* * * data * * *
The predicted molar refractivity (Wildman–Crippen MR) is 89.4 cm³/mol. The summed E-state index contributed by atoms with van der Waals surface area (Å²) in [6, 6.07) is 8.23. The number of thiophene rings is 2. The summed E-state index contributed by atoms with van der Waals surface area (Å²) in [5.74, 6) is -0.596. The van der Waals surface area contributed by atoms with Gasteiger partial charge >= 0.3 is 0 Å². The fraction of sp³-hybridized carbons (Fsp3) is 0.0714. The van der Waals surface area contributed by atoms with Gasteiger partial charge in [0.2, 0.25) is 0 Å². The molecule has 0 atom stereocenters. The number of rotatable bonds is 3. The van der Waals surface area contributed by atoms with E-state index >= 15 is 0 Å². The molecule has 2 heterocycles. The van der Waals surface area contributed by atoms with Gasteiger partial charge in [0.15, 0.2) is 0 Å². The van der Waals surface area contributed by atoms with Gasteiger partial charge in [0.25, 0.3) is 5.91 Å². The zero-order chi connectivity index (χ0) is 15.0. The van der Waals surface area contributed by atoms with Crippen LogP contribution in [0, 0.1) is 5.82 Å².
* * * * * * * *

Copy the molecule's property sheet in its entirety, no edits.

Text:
The predicted molar refractivity (Wildman–Crippen MR) is 89.4 cm³/mol. The summed E-state index contributed by atoms with van der Waals surface area (Å²) in [6, 6.07) is 8.23. The number of thiophene rings is 2. The summed E-state index contributed by atoms with van der Waals surface area (Å²) in [5.74, 6) is -0.596. The van der Waals surface area contributed by atoms with Gasteiger partial charge >= 0.3 is 0 Å². The fraction of sp³-hybridized carbons (Fsp3) is 0.0714. The van der Waals surface area contributed by atoms with Gasteiger partial charge in [0.2, 0.25) is 0 Å². The molecule has 0 atom stereocenters. The number of rotatable bonds is 3. The van der Waals surface area contributed by atoms with E-state index >= 15 is 0 Å². The molecule has 2 heterocycles. The van der Waals surface area contributed by atoms with Gasteiger partial charge in [0.15, 0.2) is 0 Å². The van der Waals surface area contributed by atoms with Gasteiger partial charge in [0.25, 0.3) is 5.91 Å². The zero-order chi connectivity index (χ0) is 15.0. The van der Waals surface area contributed by atoms with Crippen LogP contribution in [0, 0.1) is 5.82 Å².